Martin Scorsese's GANGS OF NEW YORK, which was supposed to have opened last
Christmas, finally opened on this one. A rambling, bloated, would-be epic, it's
more vaudeville theater than it is a serious movie. They could cut an hour out
of this almost three hour film, and you'd never know the difference. The
expensive sets reek authenticity, and the movie is so over the top and silly,
that you'll find yourself thinking of the sets as a prototype for a new Gangland
area of Disneyland.
The movie's opening looks like WEST SIDE STORY as choreographed by Hieronymus
Bosch. In this initial "dustup" -- the movie is filled with so much period
lingo that you'll want a Berlitz guide -- Priest Vallon (Liam Neeson) is killed
by Bill the Butcher (Daniel Day-Lewis). After the battle is over, Bill tells
his gang, "Ears and noses shall be the trophies of the day." Bill orders that
the name of Vallon's losing gang, the "Dead Rabbits," will never again be
spoken. Vallon's son, Amsterdam (Leonardo DiCaprio), grows up and returns to
become Bill's right-hand man, while secretly planning to kill him.
Day-Lewis and DiCaprio both deliver excellent performances, and it's not because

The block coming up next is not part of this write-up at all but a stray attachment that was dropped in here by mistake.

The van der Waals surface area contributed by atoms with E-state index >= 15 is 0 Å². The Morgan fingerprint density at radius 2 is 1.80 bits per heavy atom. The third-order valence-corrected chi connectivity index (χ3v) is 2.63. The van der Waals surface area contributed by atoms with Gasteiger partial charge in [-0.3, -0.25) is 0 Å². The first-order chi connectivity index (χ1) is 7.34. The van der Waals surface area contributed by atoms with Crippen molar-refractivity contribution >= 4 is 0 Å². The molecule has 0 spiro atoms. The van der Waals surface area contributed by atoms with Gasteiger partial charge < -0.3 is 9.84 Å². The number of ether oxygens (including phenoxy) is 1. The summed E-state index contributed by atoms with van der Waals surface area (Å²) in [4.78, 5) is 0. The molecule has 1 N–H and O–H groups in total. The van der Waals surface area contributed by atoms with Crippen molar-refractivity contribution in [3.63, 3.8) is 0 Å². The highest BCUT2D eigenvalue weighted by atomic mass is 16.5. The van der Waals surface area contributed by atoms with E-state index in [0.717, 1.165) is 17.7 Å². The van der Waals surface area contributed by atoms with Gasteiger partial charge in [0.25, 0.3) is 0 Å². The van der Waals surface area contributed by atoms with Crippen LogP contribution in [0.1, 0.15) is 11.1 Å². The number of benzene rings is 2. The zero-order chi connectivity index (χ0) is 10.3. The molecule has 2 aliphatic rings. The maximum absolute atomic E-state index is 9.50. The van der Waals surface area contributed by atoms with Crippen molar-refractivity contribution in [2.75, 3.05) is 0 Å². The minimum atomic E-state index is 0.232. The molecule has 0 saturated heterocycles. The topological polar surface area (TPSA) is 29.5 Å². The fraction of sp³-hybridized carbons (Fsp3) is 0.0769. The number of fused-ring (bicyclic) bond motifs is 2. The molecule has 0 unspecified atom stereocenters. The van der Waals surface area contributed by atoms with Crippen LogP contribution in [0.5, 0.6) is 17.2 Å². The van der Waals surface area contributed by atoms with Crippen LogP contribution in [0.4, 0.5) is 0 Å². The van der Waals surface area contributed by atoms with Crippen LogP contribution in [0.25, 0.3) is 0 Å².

of them that the movie is never able to connect with its audience. Day-Lewis
appears so gaunt and long-legged that you'll swear he's on stilts. His large
stove pipe hat and his big mustache reinforce the aforementioned vaudeville
The dialog alternates between the outrageous and the pretentious. "It wasn't a
city really," Amsterdam lectures us in voice-over. "It was a furnace where
later a city would be forged."
Cameron Diaz plays Jenny Everdeane, a pickpocket -- which, of course, was called
something else entirely back then. My favorite scene of hers is a pseudo-erotic
one in which she agrees to let Amsterdam feel her scars if he'll let her feel
his. Both actors somehow manage to keep straight faces during this episode,
although I bet there are a lot of outtakes in which they couldn't.
The emotionally inert film ends in a long orgy of gratuitous violence. But,
since Scorsese never creates any genuine characters, I couldn't have cared less
about who lived and who died.
GANGS OF NEW YORK runs a ridiculously long 2:48. It is rated R for "intense
strong violence, sexuality/nudity and language" and would be acceptable for
Copyright © 2002 Steve Rhodes